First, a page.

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Racquetball Vs. Squash

by
author image Leigh Reason
Leigh Reason has almost 20 years of journalism experience, editing and writing for publications such as "Movieline," "Live! Magazine," WeddingChannel.com, FYI Living, Healthline.com and Citysearch.com. She has written extensively on fitness and nutrition, tennis, wedding planning and etiquette, cooking, restaurants, parenting, pets and gardening. She holds a Bachelor of Science in English from Skidmore College.
Racquetball Vs. Squash
A racquetball and racket on a wooden floor. Photo Credit Allison Herreid/iStock/Getty Images

Racquetball and squash have many similarities at first glance, such as both games are played with rackets on enclosed courts. However, the sports are actually quite different in the way they are played. Because the ball bounces higher and can hit any surface, racquetball's pace is faster. Racket and ball size are two of the other biggest differences.

First Serve

Squash was invented in 1830 by the students at Harrow School in England as a variation on a game called "rackets." They discovered that when you toss a punctured ball against the wall -- or "squashed" it -- it bounced back in a variety of different ways to make a more challenging game. Racquetball had a similar beginning, just much later. In 1949, Joe Sobek of Connecticut was a bit bored of his indoor sports options, so he combined his love of tennis and handball into racquetball. He created a prototype for a racket, and the game took off like crazy in the 1970s and 80s.

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Racket and Ball Differences

The rackets for both were once made of wood, but now feature composite materials or metals like graphite or titanium. Squash rackets measure up to 27 inches long, 5 inches more than the maximum for racquetball. Squash rackets once had circular heads and looked like badminton rackets, but, beginning in the 1980s, they took on a tear-drop shape similar to racquetball rackets. The head is still wider for racquetball. Squash balls measure 4 cm in diameter. The rubber racquetball balls are close to 6 cm in diameter and bounce much higher than squash balls.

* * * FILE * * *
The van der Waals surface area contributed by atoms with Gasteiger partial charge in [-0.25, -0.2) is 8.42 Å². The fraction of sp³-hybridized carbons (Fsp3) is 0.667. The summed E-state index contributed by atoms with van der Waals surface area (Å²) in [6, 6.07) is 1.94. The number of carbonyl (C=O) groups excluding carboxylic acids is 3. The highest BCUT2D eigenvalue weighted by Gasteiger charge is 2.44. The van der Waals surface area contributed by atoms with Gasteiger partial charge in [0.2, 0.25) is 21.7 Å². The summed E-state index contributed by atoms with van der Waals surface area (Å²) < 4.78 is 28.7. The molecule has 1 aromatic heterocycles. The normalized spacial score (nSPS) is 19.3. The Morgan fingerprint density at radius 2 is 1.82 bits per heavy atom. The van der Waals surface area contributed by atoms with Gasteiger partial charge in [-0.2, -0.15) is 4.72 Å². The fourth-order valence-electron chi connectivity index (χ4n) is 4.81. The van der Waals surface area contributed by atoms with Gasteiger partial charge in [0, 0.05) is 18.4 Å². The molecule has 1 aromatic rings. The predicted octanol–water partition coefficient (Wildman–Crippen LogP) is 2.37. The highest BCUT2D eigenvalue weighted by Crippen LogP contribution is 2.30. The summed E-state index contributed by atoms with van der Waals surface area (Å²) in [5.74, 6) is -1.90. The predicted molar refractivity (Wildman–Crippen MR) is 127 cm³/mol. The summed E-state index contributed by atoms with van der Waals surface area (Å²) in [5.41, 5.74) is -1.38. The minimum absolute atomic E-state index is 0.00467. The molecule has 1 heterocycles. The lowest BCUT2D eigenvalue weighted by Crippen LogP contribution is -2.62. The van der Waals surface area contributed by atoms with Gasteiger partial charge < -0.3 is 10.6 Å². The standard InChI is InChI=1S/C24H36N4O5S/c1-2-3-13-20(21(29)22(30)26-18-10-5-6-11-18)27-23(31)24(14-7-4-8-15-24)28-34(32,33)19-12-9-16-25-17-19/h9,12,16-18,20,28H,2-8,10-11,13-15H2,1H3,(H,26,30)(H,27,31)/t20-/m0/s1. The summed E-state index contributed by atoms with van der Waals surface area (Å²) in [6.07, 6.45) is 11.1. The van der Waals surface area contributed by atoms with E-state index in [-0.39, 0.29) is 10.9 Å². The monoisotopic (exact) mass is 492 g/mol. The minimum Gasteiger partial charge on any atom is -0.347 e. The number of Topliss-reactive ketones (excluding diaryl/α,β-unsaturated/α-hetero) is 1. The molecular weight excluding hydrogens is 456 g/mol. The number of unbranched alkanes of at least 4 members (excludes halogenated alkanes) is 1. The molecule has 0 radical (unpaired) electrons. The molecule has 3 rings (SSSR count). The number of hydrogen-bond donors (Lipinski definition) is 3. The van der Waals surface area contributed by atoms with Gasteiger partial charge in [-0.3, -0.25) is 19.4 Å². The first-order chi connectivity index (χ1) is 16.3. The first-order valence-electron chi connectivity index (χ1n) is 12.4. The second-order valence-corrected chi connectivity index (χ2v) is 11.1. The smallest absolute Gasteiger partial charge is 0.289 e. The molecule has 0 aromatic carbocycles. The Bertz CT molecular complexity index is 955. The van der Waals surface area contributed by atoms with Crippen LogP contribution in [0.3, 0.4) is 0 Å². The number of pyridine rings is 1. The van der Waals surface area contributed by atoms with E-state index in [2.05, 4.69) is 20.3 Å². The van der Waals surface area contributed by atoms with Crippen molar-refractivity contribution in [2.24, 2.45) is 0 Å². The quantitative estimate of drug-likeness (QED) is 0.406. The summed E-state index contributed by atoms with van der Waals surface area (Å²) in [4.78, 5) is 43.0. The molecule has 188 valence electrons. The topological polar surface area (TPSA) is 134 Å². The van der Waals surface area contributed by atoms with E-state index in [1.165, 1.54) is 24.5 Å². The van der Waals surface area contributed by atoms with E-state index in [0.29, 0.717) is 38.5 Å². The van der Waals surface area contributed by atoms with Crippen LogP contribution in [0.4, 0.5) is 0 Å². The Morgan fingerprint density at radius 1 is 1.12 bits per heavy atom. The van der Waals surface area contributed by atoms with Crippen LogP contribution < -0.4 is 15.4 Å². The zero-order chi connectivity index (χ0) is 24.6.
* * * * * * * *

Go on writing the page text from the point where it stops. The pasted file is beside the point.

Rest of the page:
Court Dimensions

Both courts are enclosed, but the playing surface and size are different. The racquetball court measures 20 by 40 by 20 feet; a squash court is 21 by 32 by 15 feet. Every surface, including the ceiling, is considered in bounds in racquetball, while you're not permitted to hit the ceiling in squash. There are also boundary lines along the front and back walls of a squash court, in addition to diagonal boundary lines on the side walls. In addition, a 19-inch high tin strip is out-of-bounds at the base of the front wall.

Serving the Balls

A squash player is only allowed one serve at the start of each point, while racquetball players, like tennis, are permitted two. In squash, you hit the ball while it's airborne, without letting it bounce first. In racquetball, you must bounce the ball before hitting it. For racquetball, your serve can hit any part of the front wall and then land behind what's called the "short line." In squash, the server must get the ball into one of two alternating serving boxes, and the ball must land above the tin line yet below the service line to be good.

Scoring

In both sports, you must win by two points -- squash goes to nine points in regular play and 11 in tournament play. Racquetball games go to 15 points, but you can only earn points on your serve. As in tennis, a squash player wins a point if he wins a rally regardless of who served. A return is good if it's above the tin line and below the out line, without bouncing twice on the floor. In racquetball, you also can't let the ball bounce twice, but it must hit the front wall before touching the floor. In squash, you must win three games to claim the match; in racquetball you only need to win two.

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